The Co-operative Food has invested £348,000 in eight longer trailers which it is trialling at its national distribution centre in Coventry.
The 51ft trailers can carry 60 cages, compared to the 51 carried by the 45ft-long standard semi-trailers currently in use.
It expects trailers not only to increase load capacity but also cut the mileage and CO2 emissions of its vehicles. The trailers, which are 2m longer than standard maximum length trailers, will make fewer deliveries, which should result in less mileage and fuel usage and also reduced running costs. They are expected to save around 55,000 miles and 107 tonnes of CO2 per year.
Mark Leonard, head of logistics service at The Co-operative Food, said: “Tackling climate change is a key priority for The Co-operative Group, and we are constantly looking for ways to reduce our carbon emissions across all of our businesses.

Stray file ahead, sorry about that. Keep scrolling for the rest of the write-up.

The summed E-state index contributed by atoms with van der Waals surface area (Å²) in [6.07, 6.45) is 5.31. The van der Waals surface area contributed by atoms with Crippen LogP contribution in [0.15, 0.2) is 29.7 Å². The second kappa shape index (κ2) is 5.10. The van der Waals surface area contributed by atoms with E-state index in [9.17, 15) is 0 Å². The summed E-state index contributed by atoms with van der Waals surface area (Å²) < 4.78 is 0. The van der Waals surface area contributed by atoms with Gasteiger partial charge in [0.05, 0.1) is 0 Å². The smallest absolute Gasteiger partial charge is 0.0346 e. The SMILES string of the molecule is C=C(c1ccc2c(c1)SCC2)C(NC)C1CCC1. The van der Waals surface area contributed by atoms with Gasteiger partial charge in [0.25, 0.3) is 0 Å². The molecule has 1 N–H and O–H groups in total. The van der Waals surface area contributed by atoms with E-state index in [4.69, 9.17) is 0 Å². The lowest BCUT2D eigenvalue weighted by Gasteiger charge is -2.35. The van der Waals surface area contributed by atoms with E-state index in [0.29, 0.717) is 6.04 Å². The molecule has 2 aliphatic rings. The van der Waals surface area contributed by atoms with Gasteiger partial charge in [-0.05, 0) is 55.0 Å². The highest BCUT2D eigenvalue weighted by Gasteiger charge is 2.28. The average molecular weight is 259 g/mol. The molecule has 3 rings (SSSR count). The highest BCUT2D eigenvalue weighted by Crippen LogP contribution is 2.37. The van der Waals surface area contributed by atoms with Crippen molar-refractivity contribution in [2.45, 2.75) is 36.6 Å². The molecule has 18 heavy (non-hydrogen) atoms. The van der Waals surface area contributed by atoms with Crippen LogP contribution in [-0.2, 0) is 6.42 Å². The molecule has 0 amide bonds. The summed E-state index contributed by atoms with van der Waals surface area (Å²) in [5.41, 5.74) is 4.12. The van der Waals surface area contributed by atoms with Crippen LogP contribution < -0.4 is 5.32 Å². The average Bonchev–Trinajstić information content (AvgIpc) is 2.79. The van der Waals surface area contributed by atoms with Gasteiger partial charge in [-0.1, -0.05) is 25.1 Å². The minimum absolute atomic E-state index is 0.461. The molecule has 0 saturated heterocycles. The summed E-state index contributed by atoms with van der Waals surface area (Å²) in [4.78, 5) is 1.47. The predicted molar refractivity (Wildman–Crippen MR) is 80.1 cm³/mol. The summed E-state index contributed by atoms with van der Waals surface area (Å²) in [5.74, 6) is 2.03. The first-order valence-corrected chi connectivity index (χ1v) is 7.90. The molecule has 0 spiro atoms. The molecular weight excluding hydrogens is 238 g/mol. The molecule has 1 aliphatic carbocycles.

“Logistics has a major role to play in that, which is why we are trialling these longer semi-trailers. We are confident that we’ll reap the long-term benefits of the new vehicles, with their increased carrying capacity resulting in fewer deliveries being required and, therefore, less mileage, fuel usage, CO2 emissions and less cost.”
The trailers are based at The Co-operative’s 310,000sq ft national distribution centre at Prologis Park in Coventry.
Glyn Maude, general manager at the distribution centre, said: “It’s great that we’ve been given the opportunity to be involved in the Government pilot and realise the many associated benefits. If the trial is successful, and we acquire even more longer semi-trailers in the future, we could drive down reductions in CO2 emissions and costs even further.”